US government bans on Chinese-owned video sharing app TikTok reveal Washington’s own insecurities and are an abuse of state power, a Chinese foreign ministry spokesperson has said.
China, though, has itself long blocked a large list of foreign social media platforms and messaging apps, including YouTube, Twitter, Facebook and Instagram.
The US government “has been overstretching the concept of national security and abusing state power to suppress other countries’ companies”, Mao Ning said at a daily briefing on Tuesday. “How unsure of itself can the US, the world’s top superpower, be to fear a young person’s favourite app to such a degree?”
The White House is giving all federal agencies, in guidance issued Monday, 30 days to wipe TikTok off all government devices. The White House already did not allow TikTok on its devices.
TikTok is used by two-thirds of American teenagers, but there is concern in Washington that China could use its legal and regulatory powers to obtain private user data or to try to push misinformation or narratives favouring China.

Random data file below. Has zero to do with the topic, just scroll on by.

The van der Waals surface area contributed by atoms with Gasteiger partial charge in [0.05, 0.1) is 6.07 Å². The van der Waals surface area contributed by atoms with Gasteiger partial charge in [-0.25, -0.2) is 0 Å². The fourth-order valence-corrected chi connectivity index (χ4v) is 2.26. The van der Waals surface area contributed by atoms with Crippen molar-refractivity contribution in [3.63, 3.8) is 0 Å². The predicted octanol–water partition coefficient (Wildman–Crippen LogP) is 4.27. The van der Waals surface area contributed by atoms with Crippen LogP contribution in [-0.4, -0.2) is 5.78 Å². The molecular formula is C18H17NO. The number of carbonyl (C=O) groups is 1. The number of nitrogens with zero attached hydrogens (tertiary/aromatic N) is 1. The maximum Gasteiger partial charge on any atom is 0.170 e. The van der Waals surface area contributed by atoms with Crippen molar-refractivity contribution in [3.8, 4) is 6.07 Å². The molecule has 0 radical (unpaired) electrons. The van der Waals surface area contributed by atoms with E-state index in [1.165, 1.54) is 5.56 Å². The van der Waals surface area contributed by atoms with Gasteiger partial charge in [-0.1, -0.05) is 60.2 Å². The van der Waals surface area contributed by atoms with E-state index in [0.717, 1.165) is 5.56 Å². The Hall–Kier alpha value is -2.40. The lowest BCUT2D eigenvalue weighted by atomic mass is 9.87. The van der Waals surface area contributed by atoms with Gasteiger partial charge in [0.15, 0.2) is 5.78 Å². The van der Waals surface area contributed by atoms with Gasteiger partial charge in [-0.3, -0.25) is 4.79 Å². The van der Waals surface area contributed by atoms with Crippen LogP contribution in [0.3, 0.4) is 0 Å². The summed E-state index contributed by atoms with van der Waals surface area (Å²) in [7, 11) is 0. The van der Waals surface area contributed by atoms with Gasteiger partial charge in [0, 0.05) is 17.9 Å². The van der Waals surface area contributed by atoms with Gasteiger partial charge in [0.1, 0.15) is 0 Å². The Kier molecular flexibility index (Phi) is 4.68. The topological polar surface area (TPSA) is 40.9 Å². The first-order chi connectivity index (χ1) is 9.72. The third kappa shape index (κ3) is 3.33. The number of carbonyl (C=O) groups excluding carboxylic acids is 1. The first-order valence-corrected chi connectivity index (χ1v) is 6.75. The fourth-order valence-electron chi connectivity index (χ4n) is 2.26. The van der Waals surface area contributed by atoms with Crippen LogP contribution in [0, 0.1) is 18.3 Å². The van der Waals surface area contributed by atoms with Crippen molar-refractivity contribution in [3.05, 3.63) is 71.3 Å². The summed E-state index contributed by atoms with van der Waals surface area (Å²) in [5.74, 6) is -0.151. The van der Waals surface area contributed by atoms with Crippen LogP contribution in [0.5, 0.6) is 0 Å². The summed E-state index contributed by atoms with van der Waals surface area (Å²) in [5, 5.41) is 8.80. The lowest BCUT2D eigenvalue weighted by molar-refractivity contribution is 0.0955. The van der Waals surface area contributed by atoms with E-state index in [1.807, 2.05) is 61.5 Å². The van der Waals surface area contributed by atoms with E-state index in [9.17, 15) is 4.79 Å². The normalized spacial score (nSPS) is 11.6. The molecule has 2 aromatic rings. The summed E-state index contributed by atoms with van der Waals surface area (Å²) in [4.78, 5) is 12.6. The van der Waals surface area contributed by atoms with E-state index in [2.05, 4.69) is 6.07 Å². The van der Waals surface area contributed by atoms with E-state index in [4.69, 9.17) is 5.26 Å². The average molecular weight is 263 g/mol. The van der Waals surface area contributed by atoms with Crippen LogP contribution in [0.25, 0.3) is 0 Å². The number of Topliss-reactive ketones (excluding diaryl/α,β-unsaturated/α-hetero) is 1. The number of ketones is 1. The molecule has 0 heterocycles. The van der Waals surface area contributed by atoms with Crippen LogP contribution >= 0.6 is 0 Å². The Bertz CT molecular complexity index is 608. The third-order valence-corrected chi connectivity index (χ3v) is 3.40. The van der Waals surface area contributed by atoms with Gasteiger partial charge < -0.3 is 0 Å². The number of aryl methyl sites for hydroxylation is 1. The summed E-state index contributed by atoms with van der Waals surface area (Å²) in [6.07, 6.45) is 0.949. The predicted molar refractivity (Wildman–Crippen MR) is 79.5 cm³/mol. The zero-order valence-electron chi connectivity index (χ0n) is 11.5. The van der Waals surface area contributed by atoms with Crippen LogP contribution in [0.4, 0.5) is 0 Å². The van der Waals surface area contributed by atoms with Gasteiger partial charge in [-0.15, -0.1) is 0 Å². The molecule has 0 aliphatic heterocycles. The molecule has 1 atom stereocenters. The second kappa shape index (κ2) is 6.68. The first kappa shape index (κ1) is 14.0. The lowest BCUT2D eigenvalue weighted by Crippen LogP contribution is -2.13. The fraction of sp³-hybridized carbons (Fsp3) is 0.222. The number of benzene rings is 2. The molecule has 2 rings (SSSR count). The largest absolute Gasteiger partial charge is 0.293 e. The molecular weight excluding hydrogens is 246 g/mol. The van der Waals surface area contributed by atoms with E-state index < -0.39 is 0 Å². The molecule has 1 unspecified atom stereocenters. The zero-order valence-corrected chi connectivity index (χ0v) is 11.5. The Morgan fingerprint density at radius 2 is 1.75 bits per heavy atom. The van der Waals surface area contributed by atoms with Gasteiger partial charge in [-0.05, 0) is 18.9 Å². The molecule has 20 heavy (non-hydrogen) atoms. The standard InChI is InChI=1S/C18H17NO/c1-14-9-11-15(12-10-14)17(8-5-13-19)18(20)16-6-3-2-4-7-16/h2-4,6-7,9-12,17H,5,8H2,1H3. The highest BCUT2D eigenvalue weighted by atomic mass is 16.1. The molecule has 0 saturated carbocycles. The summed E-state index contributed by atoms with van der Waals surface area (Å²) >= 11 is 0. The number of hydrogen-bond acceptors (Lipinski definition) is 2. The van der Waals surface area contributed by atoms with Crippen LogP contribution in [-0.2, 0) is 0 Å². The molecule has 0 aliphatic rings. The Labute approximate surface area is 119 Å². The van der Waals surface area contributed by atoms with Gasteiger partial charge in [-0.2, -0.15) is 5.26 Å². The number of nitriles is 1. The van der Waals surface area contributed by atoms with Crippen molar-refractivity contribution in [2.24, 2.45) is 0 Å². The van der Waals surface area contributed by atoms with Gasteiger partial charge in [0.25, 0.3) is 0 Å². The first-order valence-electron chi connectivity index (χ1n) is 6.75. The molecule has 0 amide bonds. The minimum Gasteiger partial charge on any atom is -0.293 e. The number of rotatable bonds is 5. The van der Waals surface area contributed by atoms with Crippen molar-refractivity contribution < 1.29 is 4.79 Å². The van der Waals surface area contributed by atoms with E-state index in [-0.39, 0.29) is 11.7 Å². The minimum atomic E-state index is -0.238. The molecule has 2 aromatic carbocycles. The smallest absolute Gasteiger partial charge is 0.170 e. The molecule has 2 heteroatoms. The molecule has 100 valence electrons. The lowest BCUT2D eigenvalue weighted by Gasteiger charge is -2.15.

Congress and more than half of US states have so-far banned TikTok from government-issued mobile devices.
Some have also moved to apply the ban to any app or website owned by ByteDance, the private Chinese company that owns TikTok and moved its headquarters to Singapore in 2020.
Washington and Beijing are at odds over myriad issues including trade, computer chips and other technology, national security and Taiwan, along with the discovery of a suspected Chinese spy balloon over the US and its shooting down earlier this month.
On Monday, Canada announced it was joining the US in banning TikTok from all government-issued mobile devices.
“I suspect that as government takes the significant step of telling all federal employees that they can no longer use TikTok on their work phones many Canadians from business to private individuals will reflect on the security of their own data and perhaps make choices,” Canadian prime minister Justin Trudeau told reporters after the announcement.
Canadian treasury board president Mona Fortier said the chief information officer of Canada had determined that TikTok “presents an unacceptable level of risk to privacy and security.”
“On a mobile device, TikTok’s data collection methods provide considerable access to the contents of the phone,” Fortier said.
The app will be removed from Canadian government issued phones on Tuesday.
The European Union’s executive branch said last week it has temporarily banned TikTok from phones used by employees as a cybersecurity measure.
TikTok has questioned the bans, saying it has not been given an opportunity to answer questions and governments were cutting themselves off from a platform loved by millions.
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